Qiang Cai, MD, PhD

Professor of Medicine

Department of Medicine

Office: TEC B1262

Phone: 404-778-4857

Fax: 404-778-2578

Email: qcai@emory.edu


Dr. Qiang Cai is one of the major therapeutic endoscopists at Emory University Hospital, director of Advanced Endoscopy Fellowship, and a professor of medicine in the Division of Digestive Diseases at the Emory University School of Medicine. As a physician, he performs a variety of endoscopic procedures, some of which are not widely available. In addition to his procedures, he also runs several clinical trials and has several funded clinical research projects, mainly concerning pancreatobiliary diseases and therapeutic endoscopy. For his work in teaching medical students, residents and fellows, he has received the best teacher award three times. Additionally, Dr. Cai is a member of many committees of the American College of Gastroenterology, American Society of Gastrointestinal Endoscopy and serves on the editorial boards of various medical publications, including American Journal of Gastroenterology, Chinese Medical Journal, etc.

Dr. Cai is a graduate of Jiangxi Medical College in China. After graduating from the medical college in 1982, he attended Peking Union Medical College Hospital, one of the best hospitals in China, where he began his career in Gastroenterology under the tutorship of Drs. Xiao-Qian Zhang, Min-Zhang Chen, Shou-Po Chen and Yuan-Fang Chen. There, he obtained his master degree in gastrointestinal physiology and served as a gastroenterologist and faculty member before moving to the United States in 1987.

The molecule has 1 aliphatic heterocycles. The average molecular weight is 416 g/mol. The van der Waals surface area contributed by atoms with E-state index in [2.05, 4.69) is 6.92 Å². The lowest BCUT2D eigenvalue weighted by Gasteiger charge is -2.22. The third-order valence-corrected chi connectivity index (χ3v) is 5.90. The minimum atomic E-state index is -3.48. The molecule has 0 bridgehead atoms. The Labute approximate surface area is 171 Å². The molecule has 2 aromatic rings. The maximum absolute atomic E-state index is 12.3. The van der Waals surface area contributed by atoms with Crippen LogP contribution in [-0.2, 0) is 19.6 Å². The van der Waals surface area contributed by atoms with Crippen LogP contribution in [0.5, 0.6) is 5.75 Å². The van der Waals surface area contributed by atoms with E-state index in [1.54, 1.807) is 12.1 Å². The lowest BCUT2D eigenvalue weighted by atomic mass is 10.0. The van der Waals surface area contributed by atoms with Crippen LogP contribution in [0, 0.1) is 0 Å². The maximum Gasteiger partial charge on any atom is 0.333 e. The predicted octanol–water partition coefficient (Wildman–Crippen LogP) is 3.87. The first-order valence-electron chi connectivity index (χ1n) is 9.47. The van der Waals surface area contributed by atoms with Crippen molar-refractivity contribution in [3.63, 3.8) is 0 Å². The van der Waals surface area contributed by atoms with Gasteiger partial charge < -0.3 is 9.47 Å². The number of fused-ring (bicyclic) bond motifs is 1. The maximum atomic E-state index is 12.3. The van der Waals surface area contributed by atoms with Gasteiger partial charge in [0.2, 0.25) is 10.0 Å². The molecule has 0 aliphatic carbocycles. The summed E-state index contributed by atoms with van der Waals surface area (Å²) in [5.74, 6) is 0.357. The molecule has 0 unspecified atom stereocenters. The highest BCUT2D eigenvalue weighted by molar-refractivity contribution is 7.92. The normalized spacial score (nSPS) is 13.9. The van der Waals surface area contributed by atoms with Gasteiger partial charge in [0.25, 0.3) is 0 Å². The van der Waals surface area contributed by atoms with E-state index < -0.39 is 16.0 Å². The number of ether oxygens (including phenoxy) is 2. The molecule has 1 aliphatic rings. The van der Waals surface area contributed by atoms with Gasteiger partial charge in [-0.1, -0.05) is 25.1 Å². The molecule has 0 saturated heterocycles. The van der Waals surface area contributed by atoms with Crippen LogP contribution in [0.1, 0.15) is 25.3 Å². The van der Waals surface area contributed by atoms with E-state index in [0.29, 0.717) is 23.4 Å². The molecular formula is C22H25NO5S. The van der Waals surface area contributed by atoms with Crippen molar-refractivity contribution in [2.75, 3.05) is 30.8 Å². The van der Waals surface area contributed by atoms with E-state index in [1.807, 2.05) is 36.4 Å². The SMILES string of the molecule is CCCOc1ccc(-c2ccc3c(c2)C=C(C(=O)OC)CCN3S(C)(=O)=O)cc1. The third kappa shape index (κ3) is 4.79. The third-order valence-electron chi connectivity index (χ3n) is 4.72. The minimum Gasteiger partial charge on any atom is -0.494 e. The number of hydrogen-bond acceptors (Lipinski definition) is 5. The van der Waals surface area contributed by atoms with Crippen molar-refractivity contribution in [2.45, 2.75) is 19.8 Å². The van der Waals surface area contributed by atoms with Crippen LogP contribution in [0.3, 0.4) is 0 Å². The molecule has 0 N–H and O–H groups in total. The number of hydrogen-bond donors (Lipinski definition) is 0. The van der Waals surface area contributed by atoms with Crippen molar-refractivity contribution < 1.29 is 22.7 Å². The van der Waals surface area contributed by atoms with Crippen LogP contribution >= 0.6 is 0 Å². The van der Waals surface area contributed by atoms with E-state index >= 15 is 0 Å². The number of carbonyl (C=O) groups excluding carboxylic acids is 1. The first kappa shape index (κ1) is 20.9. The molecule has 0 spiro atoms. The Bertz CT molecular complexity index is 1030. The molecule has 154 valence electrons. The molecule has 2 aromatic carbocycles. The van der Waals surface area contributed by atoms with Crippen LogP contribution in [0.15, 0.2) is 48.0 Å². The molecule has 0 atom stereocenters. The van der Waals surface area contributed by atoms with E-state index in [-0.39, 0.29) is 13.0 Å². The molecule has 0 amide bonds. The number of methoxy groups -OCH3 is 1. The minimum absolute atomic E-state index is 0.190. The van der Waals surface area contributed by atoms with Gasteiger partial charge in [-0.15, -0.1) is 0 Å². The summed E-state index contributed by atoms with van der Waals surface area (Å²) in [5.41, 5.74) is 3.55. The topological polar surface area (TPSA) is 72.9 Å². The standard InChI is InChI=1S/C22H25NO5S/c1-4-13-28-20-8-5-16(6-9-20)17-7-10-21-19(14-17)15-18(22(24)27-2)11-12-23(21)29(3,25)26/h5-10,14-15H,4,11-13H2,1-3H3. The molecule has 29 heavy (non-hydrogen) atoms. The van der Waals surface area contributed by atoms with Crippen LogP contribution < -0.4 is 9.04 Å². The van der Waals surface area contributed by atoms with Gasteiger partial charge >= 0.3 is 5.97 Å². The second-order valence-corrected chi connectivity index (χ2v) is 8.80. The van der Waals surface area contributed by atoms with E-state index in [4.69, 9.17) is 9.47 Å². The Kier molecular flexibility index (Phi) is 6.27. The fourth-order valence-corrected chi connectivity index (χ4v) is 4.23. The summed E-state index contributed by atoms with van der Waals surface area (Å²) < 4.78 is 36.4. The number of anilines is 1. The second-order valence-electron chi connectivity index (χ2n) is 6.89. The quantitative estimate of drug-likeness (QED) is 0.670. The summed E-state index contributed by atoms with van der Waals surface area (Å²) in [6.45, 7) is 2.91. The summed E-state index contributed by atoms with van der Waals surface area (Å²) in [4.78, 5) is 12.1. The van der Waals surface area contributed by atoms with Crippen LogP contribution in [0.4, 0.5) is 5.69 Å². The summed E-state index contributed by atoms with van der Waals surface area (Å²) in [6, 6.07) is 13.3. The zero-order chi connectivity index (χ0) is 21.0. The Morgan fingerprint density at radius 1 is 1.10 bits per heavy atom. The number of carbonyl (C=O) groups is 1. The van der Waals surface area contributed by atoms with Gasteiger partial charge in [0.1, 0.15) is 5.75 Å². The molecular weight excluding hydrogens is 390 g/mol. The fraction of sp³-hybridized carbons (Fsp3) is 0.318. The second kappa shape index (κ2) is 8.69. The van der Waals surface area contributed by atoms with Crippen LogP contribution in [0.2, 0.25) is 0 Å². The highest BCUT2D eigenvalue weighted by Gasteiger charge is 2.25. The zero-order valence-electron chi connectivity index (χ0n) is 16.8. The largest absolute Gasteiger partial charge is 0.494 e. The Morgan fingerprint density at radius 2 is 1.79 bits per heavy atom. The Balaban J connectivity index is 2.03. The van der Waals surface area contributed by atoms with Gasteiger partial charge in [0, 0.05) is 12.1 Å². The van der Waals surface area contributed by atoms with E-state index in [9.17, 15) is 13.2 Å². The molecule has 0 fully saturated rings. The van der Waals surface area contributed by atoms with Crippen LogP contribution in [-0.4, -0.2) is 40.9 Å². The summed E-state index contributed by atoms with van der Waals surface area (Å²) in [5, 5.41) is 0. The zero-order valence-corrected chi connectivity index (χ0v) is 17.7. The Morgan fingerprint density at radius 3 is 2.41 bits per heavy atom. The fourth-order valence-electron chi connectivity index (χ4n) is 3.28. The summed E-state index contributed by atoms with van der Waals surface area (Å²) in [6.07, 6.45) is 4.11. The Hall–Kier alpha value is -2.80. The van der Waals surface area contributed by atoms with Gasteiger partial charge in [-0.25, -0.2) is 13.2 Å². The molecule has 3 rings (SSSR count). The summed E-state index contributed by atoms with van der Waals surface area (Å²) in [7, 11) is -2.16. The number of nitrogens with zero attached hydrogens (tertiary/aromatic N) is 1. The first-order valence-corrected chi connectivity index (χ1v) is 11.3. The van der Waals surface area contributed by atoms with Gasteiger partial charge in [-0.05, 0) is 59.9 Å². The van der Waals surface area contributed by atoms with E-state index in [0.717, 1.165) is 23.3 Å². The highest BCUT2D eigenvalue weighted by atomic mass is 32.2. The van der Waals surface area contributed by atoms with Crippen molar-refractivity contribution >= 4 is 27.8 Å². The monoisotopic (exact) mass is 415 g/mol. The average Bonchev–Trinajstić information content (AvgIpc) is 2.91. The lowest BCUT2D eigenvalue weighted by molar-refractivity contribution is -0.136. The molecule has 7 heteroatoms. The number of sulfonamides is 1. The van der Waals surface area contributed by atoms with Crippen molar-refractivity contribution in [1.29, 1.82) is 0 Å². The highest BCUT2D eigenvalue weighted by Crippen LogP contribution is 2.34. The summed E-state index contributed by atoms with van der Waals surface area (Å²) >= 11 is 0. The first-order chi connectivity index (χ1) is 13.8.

In 1992, Dr. Cai obtained his PhD in gastrointestinal physiology from Cornell University, where he studied intestinal calcium absorption under the guidance of Dr, Robert H. Wasserman, the father of intestinal calcium binding protein. He completed his internal medicine residency training at Marshfield Clinic, one of the training facilities of the University of Wisconsin, and his gastroenterology fellowship at the Emory University School of Medicine. Dr. Cai joined the faculty team at the Division of Digestive Diseases, Department of Medicine, Emory University School of Medicine in July 2001.

Dr. Cai’s main research interests are pancreatobiliary diseases, including diseases in the pancreas, the gallbladder and the bile duct, as well as therapeutic endoscopy. He cooperates with several industrial companies in clinical research and has several funded clinical research projects. One of his projects is to improve the techniques of ERCP, which is an endoscopic procedure to diagnose and treat diseases in the pancreas and the bile duct system, such as pancreatic cancer, bile duct stone and bile leak after surgery. Dr. Cai has performed a few thousand ERCPs, and he is the first one to use a fatty meal before the ERCP procedure, which makes the procedure much easier to perform.